Note to Students with Disabilities

Penn State welcomes students with disabilities into the University’s educational programs. If you have a disability-related need for modifications or reasonable accommodations in this course, contact the Office for Disability Services (ODS), located at 116 Boucke Building, 814-863-1807 (V/TTY), and provide your documentation (see the documentation guidelines at If the documentation supports the need for academic adjustments, ODS will provide a letter identifying appropriate academic adjustments. Please share this letter and discuss the adjustments with me as early in the course as possible. You must contact ODS and request academic adjustment letters at the beginning of each semester. For further information regarding ODS please visit their website at

Class Times

The meeting times approved by the University can be found by accessing the undergraduate advising handbook.

Applied lessons are scheduled either for one hour (2-4 credits) or thirty minutes (1 credit). Lessons are scheduled based on faculty and student schedules. Keep in mind the official class times above, as students will need sufficient time to get to or from their classes.

Some ensembles have been approved for non-standard start-end times to allow time for set-up/take down.

Applied lessons are scheduled either for one hour (2-4 credits) or thirty minutes (1 credit). Lessons are scheduled based on faculty and student schedules. Keep in mind the official class times above, as students will need sufficient time to get to or from their classes.

Some ensembles have been approved for non-standard start-end times to allow time for set-up/take down.

Schreyer Institute for Teaching Excellence

The Schreyer Institute for Teaching Excellence provides services in support of teaching, including workshops, grants, instructional consultation, tips for teaching and learning, and an extensive website containing online resources and helpful links.

Student Evaluation of Courses and Instruction (SRTEs)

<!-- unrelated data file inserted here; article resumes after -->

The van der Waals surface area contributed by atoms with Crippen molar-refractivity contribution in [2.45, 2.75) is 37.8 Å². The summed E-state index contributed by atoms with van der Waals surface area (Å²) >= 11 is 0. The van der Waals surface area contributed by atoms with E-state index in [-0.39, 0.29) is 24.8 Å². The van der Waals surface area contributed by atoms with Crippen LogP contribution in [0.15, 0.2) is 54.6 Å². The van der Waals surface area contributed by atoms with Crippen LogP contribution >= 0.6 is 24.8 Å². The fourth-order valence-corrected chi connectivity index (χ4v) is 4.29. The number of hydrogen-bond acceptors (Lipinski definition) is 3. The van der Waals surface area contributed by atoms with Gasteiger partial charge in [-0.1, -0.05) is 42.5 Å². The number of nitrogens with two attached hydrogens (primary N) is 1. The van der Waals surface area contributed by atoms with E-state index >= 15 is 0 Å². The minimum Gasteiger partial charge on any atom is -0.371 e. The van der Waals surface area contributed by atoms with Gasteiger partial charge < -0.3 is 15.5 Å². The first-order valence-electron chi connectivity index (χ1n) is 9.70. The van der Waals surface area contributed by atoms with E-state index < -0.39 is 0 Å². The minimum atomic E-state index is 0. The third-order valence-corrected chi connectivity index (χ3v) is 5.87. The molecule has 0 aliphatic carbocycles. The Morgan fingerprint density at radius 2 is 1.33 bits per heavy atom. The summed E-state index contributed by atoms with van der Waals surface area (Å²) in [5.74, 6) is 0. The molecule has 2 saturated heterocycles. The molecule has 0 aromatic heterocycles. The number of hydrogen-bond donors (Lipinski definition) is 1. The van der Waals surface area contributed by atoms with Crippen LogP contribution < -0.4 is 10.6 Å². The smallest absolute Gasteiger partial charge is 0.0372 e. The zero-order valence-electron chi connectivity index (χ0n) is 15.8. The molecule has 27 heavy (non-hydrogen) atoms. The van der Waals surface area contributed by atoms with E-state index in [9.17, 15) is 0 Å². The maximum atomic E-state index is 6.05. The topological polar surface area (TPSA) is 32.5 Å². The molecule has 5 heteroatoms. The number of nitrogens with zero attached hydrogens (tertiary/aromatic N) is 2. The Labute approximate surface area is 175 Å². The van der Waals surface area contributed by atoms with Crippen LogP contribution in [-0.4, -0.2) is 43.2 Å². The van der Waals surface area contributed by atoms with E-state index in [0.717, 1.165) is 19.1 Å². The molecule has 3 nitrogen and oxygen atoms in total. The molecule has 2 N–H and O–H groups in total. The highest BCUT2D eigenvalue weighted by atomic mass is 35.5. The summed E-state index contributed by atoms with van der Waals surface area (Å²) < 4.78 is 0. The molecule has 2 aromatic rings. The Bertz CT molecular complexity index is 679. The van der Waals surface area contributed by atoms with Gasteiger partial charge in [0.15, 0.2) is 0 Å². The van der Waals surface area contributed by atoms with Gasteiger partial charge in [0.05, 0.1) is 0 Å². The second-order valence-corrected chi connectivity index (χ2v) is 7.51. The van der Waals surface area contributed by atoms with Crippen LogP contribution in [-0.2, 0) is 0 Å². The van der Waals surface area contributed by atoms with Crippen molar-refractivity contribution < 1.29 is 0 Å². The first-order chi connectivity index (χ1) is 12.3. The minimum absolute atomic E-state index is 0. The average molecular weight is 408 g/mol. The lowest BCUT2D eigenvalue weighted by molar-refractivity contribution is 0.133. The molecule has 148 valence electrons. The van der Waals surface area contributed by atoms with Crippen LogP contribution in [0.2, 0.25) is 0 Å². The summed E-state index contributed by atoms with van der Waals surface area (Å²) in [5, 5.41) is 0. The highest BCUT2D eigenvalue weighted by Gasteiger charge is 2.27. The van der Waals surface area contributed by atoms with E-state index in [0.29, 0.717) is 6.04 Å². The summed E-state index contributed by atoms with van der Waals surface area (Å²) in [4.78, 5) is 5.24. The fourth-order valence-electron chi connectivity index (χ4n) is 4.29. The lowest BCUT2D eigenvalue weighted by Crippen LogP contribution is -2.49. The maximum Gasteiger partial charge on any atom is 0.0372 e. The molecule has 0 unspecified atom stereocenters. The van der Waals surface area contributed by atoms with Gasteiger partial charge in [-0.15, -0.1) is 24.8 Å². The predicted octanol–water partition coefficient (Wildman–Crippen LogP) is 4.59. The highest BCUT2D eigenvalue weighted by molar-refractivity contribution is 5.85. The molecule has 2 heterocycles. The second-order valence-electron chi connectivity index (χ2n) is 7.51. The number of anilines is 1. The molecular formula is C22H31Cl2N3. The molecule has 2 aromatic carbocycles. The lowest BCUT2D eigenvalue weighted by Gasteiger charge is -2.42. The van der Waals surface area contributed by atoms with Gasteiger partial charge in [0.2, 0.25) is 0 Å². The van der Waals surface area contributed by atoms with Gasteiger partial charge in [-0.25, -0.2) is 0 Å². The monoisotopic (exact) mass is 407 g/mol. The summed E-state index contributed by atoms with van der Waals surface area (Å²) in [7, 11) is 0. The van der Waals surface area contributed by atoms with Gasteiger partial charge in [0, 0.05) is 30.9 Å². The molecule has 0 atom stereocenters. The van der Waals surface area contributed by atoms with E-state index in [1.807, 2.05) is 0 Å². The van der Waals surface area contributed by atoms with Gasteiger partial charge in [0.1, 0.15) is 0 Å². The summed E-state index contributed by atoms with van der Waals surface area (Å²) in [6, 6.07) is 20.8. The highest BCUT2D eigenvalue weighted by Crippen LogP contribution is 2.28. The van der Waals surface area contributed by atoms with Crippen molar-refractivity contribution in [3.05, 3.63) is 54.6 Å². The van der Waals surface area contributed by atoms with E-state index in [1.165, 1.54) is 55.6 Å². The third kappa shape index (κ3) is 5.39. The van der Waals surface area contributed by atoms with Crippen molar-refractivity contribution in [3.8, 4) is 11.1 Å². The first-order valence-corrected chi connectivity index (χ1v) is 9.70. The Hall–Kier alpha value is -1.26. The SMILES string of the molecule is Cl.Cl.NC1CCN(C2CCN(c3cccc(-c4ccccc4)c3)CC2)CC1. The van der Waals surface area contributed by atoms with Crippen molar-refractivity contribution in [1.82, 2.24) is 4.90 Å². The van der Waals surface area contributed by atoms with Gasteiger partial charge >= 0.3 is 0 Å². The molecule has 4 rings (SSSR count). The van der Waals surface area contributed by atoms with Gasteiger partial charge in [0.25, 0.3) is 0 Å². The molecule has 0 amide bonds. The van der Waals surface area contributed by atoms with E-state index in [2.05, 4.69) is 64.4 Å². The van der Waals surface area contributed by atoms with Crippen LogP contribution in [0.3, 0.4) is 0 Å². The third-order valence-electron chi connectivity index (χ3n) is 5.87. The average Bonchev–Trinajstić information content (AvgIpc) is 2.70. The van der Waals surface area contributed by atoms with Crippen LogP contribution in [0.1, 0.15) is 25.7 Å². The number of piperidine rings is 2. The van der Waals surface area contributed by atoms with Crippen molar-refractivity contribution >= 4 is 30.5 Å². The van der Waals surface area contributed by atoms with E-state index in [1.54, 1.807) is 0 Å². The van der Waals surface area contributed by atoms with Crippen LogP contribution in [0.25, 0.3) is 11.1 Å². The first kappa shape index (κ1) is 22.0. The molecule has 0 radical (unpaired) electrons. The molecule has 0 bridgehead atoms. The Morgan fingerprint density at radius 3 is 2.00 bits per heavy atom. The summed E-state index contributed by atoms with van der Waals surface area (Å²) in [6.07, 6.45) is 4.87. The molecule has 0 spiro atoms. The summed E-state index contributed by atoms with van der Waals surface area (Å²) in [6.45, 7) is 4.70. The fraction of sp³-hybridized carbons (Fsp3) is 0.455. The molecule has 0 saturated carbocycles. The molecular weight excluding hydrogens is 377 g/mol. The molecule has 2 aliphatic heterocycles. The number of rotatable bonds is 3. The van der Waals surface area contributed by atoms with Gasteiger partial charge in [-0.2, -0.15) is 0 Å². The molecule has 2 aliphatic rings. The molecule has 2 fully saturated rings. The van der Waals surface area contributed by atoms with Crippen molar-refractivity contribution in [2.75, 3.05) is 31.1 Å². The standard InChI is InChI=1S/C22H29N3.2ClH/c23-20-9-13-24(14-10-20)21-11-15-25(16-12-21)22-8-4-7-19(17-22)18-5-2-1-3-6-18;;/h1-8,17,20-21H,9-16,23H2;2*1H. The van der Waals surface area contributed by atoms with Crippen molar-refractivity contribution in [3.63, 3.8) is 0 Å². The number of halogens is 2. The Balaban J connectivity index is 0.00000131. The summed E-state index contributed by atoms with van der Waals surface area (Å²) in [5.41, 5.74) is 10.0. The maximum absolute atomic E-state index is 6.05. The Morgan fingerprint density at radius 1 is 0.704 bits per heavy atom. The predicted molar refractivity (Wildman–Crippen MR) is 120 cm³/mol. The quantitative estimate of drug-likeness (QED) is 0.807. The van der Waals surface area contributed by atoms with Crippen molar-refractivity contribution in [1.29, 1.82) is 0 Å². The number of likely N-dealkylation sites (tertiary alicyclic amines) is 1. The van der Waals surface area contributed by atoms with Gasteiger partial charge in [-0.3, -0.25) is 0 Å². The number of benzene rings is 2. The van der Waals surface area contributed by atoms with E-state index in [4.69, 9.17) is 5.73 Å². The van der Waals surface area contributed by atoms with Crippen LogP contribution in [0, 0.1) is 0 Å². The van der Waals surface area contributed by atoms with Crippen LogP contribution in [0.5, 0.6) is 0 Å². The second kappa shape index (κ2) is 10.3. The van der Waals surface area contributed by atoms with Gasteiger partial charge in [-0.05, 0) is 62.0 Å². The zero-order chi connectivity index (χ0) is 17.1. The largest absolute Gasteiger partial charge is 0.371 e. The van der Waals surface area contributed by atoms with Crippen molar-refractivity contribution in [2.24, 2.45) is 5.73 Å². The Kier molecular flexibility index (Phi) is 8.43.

The Student Rating of Teaching Effectiveness (SRTE) is Penn State’s locally developed instrument for gathering feedback from students at the end of the semester. The SRTEs are administered by the Office of the Vice Provost of Academic Affairs.

The SRTE is mandated by the University Faculty Senate for purposes of promotion and tenure reviews and other academic personnel decisions. It involves online student ratings of teaching effectiveness using standard survey items drawn from a large pool of items dealing with teaching processes and outcomes. There is a separate SRTE questionnaire developed for totally online classes.

For low-enrollment courses (such as applied music where student confidentiality is difficult to maintain), the School of Music offers an alternate paper SRTE form. These surveys can then be grouped (such as all applied music students in a particular studio) and scores tallied. Each semester, Lea Ann Bloom will activate online SRTEs. For low-enrollment courses, please contact Lea Ann about using the alternate paper form.

All SRTE forms contain two required questions, asking for ratings regarding “overall effectiveness” of the course and the instructor. The forms also provide an opportunity for students to add specific comments about the course or the teacher’s effectiveness. These comments are summarized and included in promotion and tenure dossiers. A consultant from the Schreyer Institute for Teaching Excellence is available to faculty members to assist with interpreting and responding to SRTE feedback. Please click here for more information.